I will however cut open areas with cracks, seal them, then place back the insulation blanket. I do have a patio on one full side of the house up against the house foundation which goes out 15'. I'm wondering if fixing the cracks on that side of the house is necessary.

I will use 1/2" gypsum board (a.k.a. Sheetrock) for my fireblocking. The reason being sheetrock is less expensive than plywood. Also, it would blend nicely (thickness wise) with the ceiling sheetrock when it is time to board everything up.

Please do chime in if there is any flaw on my plan.


Gary in WA 12-08-2012 09:26 PM

So you will framing a wood stud wall against the insulation blanket draped on the concrete wall by the builder to pass minimum energy code?

Did you get a chance to read pages 6-11 of the second link I posted earlier?


325_man 12-09-2012 07:30 PM


Originally Posted by GBR in WA (Post 1069225)
So you will framing a wood stud wall against the insulation blanket draped on the concrete wall by the builder to pass minimum energy code?

Did you get a chance to read pages 6-11 of the second link I posted earlier?


Thanks for pointing this out, Gary!

It states that the builders' insulation blankets are "unsuitable for use by the home building industry due to serious problems associated with mold, decay and odors."

While I am not disputing what the paper says, I am pondering how many people found that the statement is factual (i.e. found mold,decay, and odors by using builders' blanket insulation). My concern is that the statement is made by companies who made these insulation.

How about if I puncture enough holes on the blanket, would this make the my existing insulation breathable, hence becomes acceptable? How about if I remove the bottom half of the existing insulation like their acceptable solution (e.g. half wall insulation) and puncture holes on the upper half, would it be better?

My understanding is that there are two 2 options:
  • Half Wall Insulation with Fire-rated Foam Sheathing
  • Full Wall Insulation with Foam Sheathing Covered with Gypsum Board

I am still puzzled with how the diy-ers install their proposed options.

325_man 12-10-2012 07:06 PM

I apologize for sounding to negative on my previous message.

I look into Pactiv 2-in x 8-ft x 4-ft Extruded Polystyrene Insulated Sheathing at Lowes for $30.86. It has an R value of 10.0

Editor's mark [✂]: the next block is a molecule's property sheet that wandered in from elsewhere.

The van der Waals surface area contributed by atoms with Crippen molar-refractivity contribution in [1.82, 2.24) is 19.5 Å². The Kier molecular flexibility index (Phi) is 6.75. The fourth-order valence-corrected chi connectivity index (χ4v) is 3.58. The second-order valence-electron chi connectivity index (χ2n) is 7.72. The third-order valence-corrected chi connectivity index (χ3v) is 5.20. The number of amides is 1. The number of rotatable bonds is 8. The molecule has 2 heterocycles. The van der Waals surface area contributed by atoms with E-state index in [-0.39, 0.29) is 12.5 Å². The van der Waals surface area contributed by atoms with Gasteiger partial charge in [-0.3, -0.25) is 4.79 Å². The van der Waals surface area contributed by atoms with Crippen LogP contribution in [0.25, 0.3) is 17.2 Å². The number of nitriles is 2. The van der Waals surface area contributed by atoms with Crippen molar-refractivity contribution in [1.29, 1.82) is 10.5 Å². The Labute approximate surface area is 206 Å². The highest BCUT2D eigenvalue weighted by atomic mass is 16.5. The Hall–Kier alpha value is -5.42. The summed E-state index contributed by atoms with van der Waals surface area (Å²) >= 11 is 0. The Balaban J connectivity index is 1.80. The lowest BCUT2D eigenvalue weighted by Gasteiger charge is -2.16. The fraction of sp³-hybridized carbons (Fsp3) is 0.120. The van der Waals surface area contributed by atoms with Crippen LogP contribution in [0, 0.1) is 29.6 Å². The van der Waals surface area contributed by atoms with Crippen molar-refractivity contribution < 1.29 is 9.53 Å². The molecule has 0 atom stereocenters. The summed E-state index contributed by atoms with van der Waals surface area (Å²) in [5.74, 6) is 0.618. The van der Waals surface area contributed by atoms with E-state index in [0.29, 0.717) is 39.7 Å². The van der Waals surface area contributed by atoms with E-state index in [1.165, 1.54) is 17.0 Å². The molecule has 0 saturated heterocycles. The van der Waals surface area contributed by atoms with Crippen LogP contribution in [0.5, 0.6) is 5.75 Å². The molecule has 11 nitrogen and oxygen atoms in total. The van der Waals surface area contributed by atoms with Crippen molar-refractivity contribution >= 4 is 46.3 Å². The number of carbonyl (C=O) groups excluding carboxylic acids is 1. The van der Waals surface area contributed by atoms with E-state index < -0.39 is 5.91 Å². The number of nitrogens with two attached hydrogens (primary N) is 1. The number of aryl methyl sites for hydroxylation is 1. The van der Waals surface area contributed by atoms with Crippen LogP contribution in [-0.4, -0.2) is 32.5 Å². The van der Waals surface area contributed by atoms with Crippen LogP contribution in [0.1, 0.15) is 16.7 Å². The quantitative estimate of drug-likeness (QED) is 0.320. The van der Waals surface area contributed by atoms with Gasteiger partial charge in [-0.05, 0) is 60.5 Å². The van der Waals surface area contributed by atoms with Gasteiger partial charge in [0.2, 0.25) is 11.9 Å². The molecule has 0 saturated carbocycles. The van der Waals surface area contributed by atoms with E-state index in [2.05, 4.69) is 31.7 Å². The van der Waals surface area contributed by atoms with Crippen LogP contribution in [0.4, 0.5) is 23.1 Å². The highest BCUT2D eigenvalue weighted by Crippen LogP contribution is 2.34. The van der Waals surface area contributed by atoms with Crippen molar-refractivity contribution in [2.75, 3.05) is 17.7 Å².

Let me know what you think.


Gary in WA 12-11-2012 01:33 PM

First, I didn't think you sounded negative. I give short answers because I detest typing, lol. Easier for me to state a fact and leave a link rather orate about the answer. Very hard to read facial expressions on a forum, other than the obvious sticky faces in "advanced reply". No harm, no foul.

Simply slashing a vapor barrier does nothing, an air-barrier- yes!;

Problem is letting indoor humidity get to the cold basement concrete wall to condense;
Sounding repetitive, I know....

Many AHJ accept that foamboard, check locally with yours as they have the final say for your safety. Just don't allow air behind the board, even from the adhesive pattern, it's that important;

I have other links on f.g. w.o. f.b. if needed but using foamboard will also raise the dew-point of the wood frame/insulation cavity to prevent rot in the frost depth and above-grade portions of the basement. Minimum code energy for your Zone 4;

R-10/13, footnote "c"; That will work, mastic/tape the joints and canned foam the top/bottoms.


spring3100 12-11-2012 08:00 PM

Save yourself the time of cutting that wood and cut strips of ROXUL Safe and sound mineral wool insulating,easy to cut with a sheetrock saw,you could put a flamethower to it and it wont burn.

Gary in WA 12-11-2012 10:14 PM

Yep, Roxul is good stuff, not as air-permeable as fiberglass, though both will let indoor vapor through to condense on the concrete wall (hence the f.b.)
Use ff PIC and Roxul, win-win.


325_man 12-22-2012 12:58 PM


Originally Posted by GBR in WA (Post 1071430)
Use ff PIC and Roxul, win-win.

Gary, sorry - I am not familiar with 'ff PIC' abbreviation. Can you please clarify? Thx!